Faust, these issues also very much relate to the Authorship thread which I have wanted to comment on but haven't had the time yet to do so. Indeed, you will have a very hard time copyrighting your pants. This is a fundamental problem in our metier, that I have wanted to raise for over a decade. Apart from some very minor and localized cases (mainly France), there is no copyright protection for any garment designs that is feasibly available or executable in international intellectual Property law. While someone can write a book, record or write a piece of music, draw paint or sculpt a work of Art, make a film or video, write a piece of software or game, and then copyright it and have legal worldwide protection rights to the intellectual property he/she has created; someone who comes up with an original garment design cannot. This is one of the great examples of worldwide legal discrimination against artists who work in fashion design. Legally, we are not viewed as artists. And fashion is not viewed as an Art that merits the same basic copyright protections as other fields mentioned.
The ramifications have been major, copying is a given reality that the artist who creates true originals must simply shut up and deal with. The potential financial lost revenues for many of us as a result total in the billions, and many if not most, sooner or later, die out ironically for lack of funds, especially in the last 5-6 years with the rise of the fast fashion giants.
It is easier, cheaper and smarter business to steal a new design than invent one yourself. What is legally protectable is trademarks and logos. Hence, the emphasis in fashion on the name and the branding. A Dolce and Gabbana can latch on to a Napoleonic themed collection clearly invented by someone else seasons ahead of them, put their label on it and sell upwards of 100 million euros of it in one season without a problem. But if the same designer victim were to dare put a Dolce and Gabbana label on his own original work, he would be sued to the rafters and burned at the stake financially and legally. In more ways than one, the name of the game my friends...is name.
And this leads to the vicious spiral we have today of less and less real creation, and more and more of the same under the guise of marketed brands--as the great Japanese fashion critic Take Hirakawa coined the term "most of today's designers are now just fashion DJ's."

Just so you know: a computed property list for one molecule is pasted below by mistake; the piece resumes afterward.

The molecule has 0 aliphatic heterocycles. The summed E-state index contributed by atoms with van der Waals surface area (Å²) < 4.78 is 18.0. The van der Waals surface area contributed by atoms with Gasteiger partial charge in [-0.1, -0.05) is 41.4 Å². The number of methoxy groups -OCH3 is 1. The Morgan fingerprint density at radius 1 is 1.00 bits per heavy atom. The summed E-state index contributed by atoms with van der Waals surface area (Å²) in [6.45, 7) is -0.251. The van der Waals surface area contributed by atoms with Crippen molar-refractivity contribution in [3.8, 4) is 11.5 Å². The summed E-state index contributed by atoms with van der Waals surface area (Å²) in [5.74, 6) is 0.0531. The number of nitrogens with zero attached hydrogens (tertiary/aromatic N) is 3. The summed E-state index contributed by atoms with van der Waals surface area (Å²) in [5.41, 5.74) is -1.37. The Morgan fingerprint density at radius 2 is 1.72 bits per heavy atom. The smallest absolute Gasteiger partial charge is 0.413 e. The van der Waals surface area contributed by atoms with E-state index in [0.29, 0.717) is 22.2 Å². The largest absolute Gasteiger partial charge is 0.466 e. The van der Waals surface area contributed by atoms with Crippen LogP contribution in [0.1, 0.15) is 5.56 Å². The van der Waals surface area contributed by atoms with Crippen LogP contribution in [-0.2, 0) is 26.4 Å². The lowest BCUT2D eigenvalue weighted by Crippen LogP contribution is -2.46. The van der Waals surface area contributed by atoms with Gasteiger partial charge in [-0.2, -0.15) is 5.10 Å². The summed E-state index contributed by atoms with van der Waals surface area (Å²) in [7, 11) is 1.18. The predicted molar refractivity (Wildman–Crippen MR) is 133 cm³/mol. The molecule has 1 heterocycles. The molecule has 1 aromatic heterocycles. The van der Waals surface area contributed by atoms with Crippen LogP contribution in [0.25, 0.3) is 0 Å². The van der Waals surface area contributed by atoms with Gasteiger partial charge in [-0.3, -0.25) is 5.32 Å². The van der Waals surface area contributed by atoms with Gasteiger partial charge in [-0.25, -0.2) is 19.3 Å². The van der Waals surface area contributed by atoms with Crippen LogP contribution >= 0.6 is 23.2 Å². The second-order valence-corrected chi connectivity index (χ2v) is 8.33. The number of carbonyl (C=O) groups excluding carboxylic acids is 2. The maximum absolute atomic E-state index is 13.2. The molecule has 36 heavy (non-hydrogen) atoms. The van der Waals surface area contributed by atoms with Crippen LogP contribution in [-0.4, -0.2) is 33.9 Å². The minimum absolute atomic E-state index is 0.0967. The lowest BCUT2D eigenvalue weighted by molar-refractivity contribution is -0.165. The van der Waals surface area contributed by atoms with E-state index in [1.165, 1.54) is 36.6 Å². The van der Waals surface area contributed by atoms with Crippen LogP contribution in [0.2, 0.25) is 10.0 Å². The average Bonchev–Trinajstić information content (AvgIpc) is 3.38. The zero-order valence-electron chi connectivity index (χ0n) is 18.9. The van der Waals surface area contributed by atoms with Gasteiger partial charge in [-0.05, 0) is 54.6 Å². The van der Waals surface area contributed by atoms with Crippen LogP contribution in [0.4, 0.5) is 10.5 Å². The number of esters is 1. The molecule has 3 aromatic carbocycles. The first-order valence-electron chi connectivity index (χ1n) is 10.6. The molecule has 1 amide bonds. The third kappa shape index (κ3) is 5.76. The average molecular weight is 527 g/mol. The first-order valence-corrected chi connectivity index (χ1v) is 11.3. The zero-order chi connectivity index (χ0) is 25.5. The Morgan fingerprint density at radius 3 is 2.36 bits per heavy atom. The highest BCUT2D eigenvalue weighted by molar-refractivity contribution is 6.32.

Uh yeah, no wonder, for those who want to tread new ground in design, the perils are many and the rewards and protection few. Only the few maniacs with the passion and the ability survive on the thread of independence and defy the industrial fashion system can continue to try.
Please think about this when you are shopping my friends, real working designers are like the fish you eat for dinner: almost on the verge of extinction now...ruthlessly overfished by global industry... with no time, support or place to reproduce and replenish their numbers and maintain critical mass to carry forward into the future. It is a fact, we are indeed, a dying breed.
And on that note, I have just received a call from one of my brightest young interns who has just been hired away to become a photo stylist for a big Milan Ad agency (of all things), and I am heartbroken at the moment and may have an opening for a new training position here. I know I do not have the 100 SZ posts to be able to do a classified, but is there a way to communicate a help wanted notice somehow? Please advise.
Last and not least, to Asho and Hobo, please accept my apologies. But I believe the truth matters here. I am informed by Giuseppe last night that I may have spoken too soon and need to wait to confirm that the soles on the sneakers are 100 percent biodegradable as is, on the current prototypes and small batches we are producing this month. The soles we are using now are definitely 100 percent recyclable in a process that chops them up and melts them down into liquid raw material that can be made into something else in the future, but this would not comply with being biodegradable in a landfill, and they need to be separated from the uppers at the time of decommissioning them for use. Giuseppe is conducting inquiry into full biodegradibility with supplier of the soles and if they are not so, we will work at it as necessary and try to find a solution that is. Please understand we are at the new frontiers of the research for this kind of idea and this kind of sustainable production volume scaling. Your kind understanding and patience is greatly appreciated.
Thanks as always to everyone for reading, and allowing me to
continue to participate in this wonderful and exciting design forum.